By Moon Travel Guides

Location of the Lycian Way: Teke Peninsula, Antalya and Muğla provinces, southwestern Mediterranean coast of Turkey, also known as the “Turquoise Coast” of Turkey..

Area: Approx. 500 kilometres

Population: 1.9 million in Antalya province; 817,000 in Muğla province

Languages: Turkish, some English

Currency: Turkish lira

Time Zone: UTC+2, Eastern European Time

Climate: Dry Mediterranean climate, with hot summers and temperate rainy winters


The Lycian Way is a moderately challenging coastal walking trail, with numerous ascents and descents along its 510-kilometre route. During Turkey’s hot, dry summer season, the climate can be too extreme for rigorous hiking, with daily temperatures hitting around 34°C and higher during July and August.

Snowfall in the winter can also make trekking more difficult, particularly at higher elevations. For the best conditions, plan your trip during the more temperate spring or autumn seasons, from March to May and September to mid-November. Note that rainstorms are common in late March and April, which can also be a hindrance to hikers, but surmountable.


The Lycian Way officially starts in Olu Deniz, a small Mediterranean resort near the southern Turkish city of Fethiye. It terminates in Hisarcandir, about 20 kilometres from Antalya. Trekkers generally travel from west to east, starting in Olu Deniz, where the hiking is the easiest, though in truth you can join the trail anywhere along route. Fethiye and Antalya are both good jumping-off points to get to the Lycian Way, with frequent microbus service to Olu Deniz and Hisarcandir, though the latter runs only once a day. [Here’s a good Google Map that shows the entirety of the footpath.]

Operated by both large carriers and low-cost airlines, there are direct flights to the southern Turkish cities of Dalaman and Antalya from Istanbul, as well as from a number of major European cities like London and Berlin. Airports in each city serve the region, though Dalaman is somewhat closer to Fethiye. You can also take an overnight bus (about 14 hours) from Istanbul to Fethiye or Antalya. During the summer, there is a ferry service between Rhodes, Greece, and Fethiye, Turkey.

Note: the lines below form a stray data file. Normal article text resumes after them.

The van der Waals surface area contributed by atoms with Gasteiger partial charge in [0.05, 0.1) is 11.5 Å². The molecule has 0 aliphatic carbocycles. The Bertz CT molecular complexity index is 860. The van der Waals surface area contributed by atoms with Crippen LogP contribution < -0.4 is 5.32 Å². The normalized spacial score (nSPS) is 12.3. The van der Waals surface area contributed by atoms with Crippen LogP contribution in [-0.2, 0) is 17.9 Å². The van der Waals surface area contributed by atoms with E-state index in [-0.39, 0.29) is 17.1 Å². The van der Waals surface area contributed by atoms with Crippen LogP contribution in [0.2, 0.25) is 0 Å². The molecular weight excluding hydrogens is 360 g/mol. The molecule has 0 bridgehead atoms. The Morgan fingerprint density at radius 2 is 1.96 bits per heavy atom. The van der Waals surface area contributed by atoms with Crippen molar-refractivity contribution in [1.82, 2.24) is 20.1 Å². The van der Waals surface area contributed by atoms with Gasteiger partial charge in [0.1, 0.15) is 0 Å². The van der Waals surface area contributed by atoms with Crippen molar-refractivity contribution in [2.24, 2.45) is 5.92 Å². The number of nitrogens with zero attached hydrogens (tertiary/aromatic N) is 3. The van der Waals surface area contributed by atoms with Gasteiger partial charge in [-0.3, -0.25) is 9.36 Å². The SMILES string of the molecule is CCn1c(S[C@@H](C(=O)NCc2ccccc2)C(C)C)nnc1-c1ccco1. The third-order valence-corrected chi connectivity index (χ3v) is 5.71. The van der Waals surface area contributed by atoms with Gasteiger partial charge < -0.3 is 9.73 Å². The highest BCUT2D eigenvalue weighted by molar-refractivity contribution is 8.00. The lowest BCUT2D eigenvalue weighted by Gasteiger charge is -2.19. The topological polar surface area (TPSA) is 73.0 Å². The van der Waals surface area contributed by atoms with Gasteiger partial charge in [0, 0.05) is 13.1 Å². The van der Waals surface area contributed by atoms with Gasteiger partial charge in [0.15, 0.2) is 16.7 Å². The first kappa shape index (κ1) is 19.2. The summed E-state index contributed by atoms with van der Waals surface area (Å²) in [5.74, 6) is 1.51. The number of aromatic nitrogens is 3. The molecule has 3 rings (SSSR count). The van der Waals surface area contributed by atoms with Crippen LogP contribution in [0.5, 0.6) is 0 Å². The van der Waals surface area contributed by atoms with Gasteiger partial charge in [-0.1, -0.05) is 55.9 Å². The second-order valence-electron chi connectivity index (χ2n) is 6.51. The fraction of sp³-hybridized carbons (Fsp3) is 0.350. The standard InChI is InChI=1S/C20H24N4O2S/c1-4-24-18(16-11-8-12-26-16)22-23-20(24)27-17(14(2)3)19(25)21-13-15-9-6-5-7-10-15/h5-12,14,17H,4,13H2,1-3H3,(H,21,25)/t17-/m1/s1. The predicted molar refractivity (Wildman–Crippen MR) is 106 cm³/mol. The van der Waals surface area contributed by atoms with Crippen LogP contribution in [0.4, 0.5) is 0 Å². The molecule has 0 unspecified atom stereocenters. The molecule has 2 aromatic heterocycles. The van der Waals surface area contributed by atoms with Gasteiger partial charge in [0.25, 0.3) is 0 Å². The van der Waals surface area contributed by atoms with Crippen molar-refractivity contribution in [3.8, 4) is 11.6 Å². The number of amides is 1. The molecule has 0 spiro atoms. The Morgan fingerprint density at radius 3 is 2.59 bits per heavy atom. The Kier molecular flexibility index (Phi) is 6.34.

View from the top: the “Turquoise Coast” of Oludeniz, Turkey. (Nenad Kostic-Pixabay)


The Lycian Way is a footpath, but most trekkers only walk a portion of its 25-day route, starting their journey from different points along the trail. Buses run frequently between most Lycian Way towns, and there is express bus service between Antalya and Fethiye. On the trail itself, walking is the only way to get around; the loose and often uneven terrain is not suitable for mountain biking.


Located within the ancient geopolitical region of Lycia in southern Turkey (today the provinces of Antalya and Muğla), the Lycian Way passes through numerous small towns, tourist resorts and fascinating archaeological and cultural sights, many of which date back to the Bronze Age.

Once the capital of Lycia, the ancient city of Xanthos was built in the eighth century BC, the ruins of which feature pillar tombs and an ancient amphitheater. Just 10 kilometres south, Letoon was an important Lycian religious center, and the vestiges of three temples survive at the site today. Because of their notable beauty and remarkable heritage, Letoon and Xanthos have together been named a UNESCO World Heritage site. Nearby, the unique ruins outside Kekova are now submerged in the ocean and accessible by boat tour.

The beaches of Oludeniz, Turkey. (sulox32-Pixabay)

Heading west, one of the more unusual sights along the Lycian Way is Mount Chimaera—or Yanartaş, in Turkish—near the ancient city of Olympos. Here, natural gas leaks from crevices on the side of a rugged peak, creating a series of “eternal flames”—natural blazes that seem to leap magically from the rock. It is particularly impressive after sunset. A few days’ walk to the west, the ruins of ancient Phaselis are located in a national park and set against three protected coves on the Mediterranean coast; the aqueduct and theatre are two of the highlights at this site.

There are many other sights to see, of course, including the region of Kekova and Simena, Aperlai, Apollonia, Sidyma and Pinara, to name a few.


One of the chief attractions of hiking the Lycian Way is the variety of activities and destinations available to trekkers along the trail. In addition to touring ruins, travellers can swim and sunbathe on the many gorgeous beaches along Turkey’s famed “Turquoise Coast.”

In larger Mediterranean resorts like Cirali, Kas and Kalkan, summer sports are popular, including paragliding, boating and kayaking. There is also a reputable dive school in Kalkan, and more than 50 dive sites off the coast of Kas. Visiting smaller towns along the trail (some of which are only accessible on foot) is also highly rewarding, offering the opportunity to experience rural life in Turkey on a firsthand basis.

For outdoor enthusiasts, the Lycian Way offers a number of appealing options beyond trekking. It’s a challenging but worthwhile climb to the top of Tahtali Dagu, also known as Mount Olympos, a 2,366-metre peak accessible from the trail.

Not far from Olu Deniz, on the western stretch of the Lycian Way, the Butterfly Valley is a limestone gorge with beautiful views, waterfalls and a protected beach, which requires a rather harrowing descent to access from the trail.

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